Filipino Donuts That Sell Out in a Flash

Most of the things that I’m excited about in Queens have been here forever. But one of the new great things is that there always seems to be really interesting boutique pop-ups. Some of them get over-hyped on Instagram, but one that I love is a Filipino pastry outfit called Kora. It makes these really bombastic doughnuts and originally started out of a kind of Little Manila that we have here in Woodside. It then did a pop-up kitchen that it sells them from on a weekly basis and they’re really amazing. It uses a lot of Filipino ingredients, so you’ll have these fried, brioche balls stuffed with ube or salted egg. It’s one of those things that have that kind of Queens’ immigrant richness to it, but also a little bit of that New York hypebeast thing because you have to order like a week in advance. They sell out super quickly and they tell you to come to Long Island City within a 30 minute window or you lose your doughnuts. They’re confident enough to set their own terms for how they run the business, which I also kind of love. Every Monday at 3pm, you get ready for your donut stuffed with flan cream and it’s pretty amazing. They do these sweet potato pastries with roasted sesame custard and they’re just a really rad interpretation of a New York obsession, but through a Filipino lens.

Goat Roti and Caribbean Drinks Near The Airport

Little known fact: there are phenomenal places to eat around JFK [International Airport]. We just went back to a place that I have been going to for years out in Ozone Park. Queens is such a massive borough that it’s about an hour away from where we live. It’s called Singh’s Roti Shop & Bar and it’s in this kind of Indian/Trinidadian micro district with Caribbean and South Asian bars, shops, restaurants and people. Singh’s has everything you would want from a really great Trinidadian/Indian spot, particularly the stewed goat. Goat for me is the mascot of eating in Queens because there are so many different cultures from Nepali to Jamaican that are just really good at cooking goat delicacies. Being able to go to a place where I can get really kick-ass goat rotis is very special to me. It has a whole set of homemade soft drinks that they make from roselle hibiscus. They also make sea moss which is kind of an algae drink that’s supposed to be an aphrodisiac. So, all the thick drinks you’d want from your Caribbean spot.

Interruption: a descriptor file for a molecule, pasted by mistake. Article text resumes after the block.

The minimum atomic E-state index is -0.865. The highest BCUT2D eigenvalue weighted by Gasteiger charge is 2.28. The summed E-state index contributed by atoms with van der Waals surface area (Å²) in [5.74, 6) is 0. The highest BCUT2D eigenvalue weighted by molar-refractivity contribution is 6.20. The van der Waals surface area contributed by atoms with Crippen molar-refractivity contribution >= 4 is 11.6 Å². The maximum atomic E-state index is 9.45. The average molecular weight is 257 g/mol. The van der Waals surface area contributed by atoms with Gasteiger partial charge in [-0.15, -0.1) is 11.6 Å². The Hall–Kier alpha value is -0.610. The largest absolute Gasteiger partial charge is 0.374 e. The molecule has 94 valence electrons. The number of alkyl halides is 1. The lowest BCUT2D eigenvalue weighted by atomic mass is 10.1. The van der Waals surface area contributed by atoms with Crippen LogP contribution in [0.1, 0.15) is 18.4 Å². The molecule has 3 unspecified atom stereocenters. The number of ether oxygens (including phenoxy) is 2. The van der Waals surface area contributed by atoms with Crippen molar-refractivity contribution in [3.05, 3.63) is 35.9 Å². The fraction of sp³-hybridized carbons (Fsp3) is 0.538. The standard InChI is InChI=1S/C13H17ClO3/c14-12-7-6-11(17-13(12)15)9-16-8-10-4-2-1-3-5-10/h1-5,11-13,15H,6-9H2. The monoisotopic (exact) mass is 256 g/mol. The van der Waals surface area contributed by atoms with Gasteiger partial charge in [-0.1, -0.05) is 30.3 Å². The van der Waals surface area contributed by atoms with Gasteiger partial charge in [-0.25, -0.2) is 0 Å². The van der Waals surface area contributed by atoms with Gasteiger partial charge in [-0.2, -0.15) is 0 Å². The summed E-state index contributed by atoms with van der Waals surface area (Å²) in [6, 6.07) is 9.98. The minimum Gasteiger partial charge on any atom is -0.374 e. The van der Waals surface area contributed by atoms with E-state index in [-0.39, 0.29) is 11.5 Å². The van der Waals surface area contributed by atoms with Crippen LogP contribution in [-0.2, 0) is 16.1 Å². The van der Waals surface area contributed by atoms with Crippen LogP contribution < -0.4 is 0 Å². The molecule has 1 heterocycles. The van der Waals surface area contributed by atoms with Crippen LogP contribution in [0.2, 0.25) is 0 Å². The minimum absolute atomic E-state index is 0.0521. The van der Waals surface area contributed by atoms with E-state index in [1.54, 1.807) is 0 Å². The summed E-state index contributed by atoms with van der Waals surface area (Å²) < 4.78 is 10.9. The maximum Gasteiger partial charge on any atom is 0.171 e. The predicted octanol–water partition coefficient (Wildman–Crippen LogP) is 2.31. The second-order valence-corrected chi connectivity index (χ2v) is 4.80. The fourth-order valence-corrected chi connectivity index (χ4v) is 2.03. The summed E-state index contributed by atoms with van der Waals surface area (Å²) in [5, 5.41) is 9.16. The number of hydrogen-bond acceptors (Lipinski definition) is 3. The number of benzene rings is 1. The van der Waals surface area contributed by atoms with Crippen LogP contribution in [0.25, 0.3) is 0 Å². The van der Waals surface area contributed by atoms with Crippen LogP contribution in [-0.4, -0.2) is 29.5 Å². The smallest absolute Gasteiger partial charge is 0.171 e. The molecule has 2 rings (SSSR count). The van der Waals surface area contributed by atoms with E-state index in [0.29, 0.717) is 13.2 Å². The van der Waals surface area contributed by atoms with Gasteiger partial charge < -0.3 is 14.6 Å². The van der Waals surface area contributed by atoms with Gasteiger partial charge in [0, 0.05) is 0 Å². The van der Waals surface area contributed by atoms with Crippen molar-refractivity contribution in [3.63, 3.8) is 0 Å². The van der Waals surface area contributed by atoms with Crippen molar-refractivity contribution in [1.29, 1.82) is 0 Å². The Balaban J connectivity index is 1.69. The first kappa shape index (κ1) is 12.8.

Merguez and French-Moroccan Specialties

A lot of the local spots that we have were hanging by a thread in the pandemic, so you always go back to check in with them with a little bit of trepidation. There are a couple of places that are really in our routine, one of which is called Merguez & Frites. Hamid, the guy who runs it, is the sweetest dude ever, who’s always on the phone with his Bluetooth earpiece, speaking in Arabic, French and English all at the same time. He’s about that life and makes way better food than he has to, I think. It’s not just merguez and fries. There’s poached salmon, soufflés and classic French dishes, along with Moroccan street food like chickpea karantika [pie], and all out of a very humble storefront near the Grand Central Parkway. He’s become a kind of weekly stop for us because his food is just really fucking good. For me, that’s peak. It’s how I would like to eat now and forever. I’m not sure how many people outside the neighbourhood know about his spot. I mean, he’s not on any eat-out lists in New York so you feel like it’s your own little secret, but I don’t want it to be too much of a secret because I want Hamid to operate happily for decades to come. He’s worth that pilgrimage.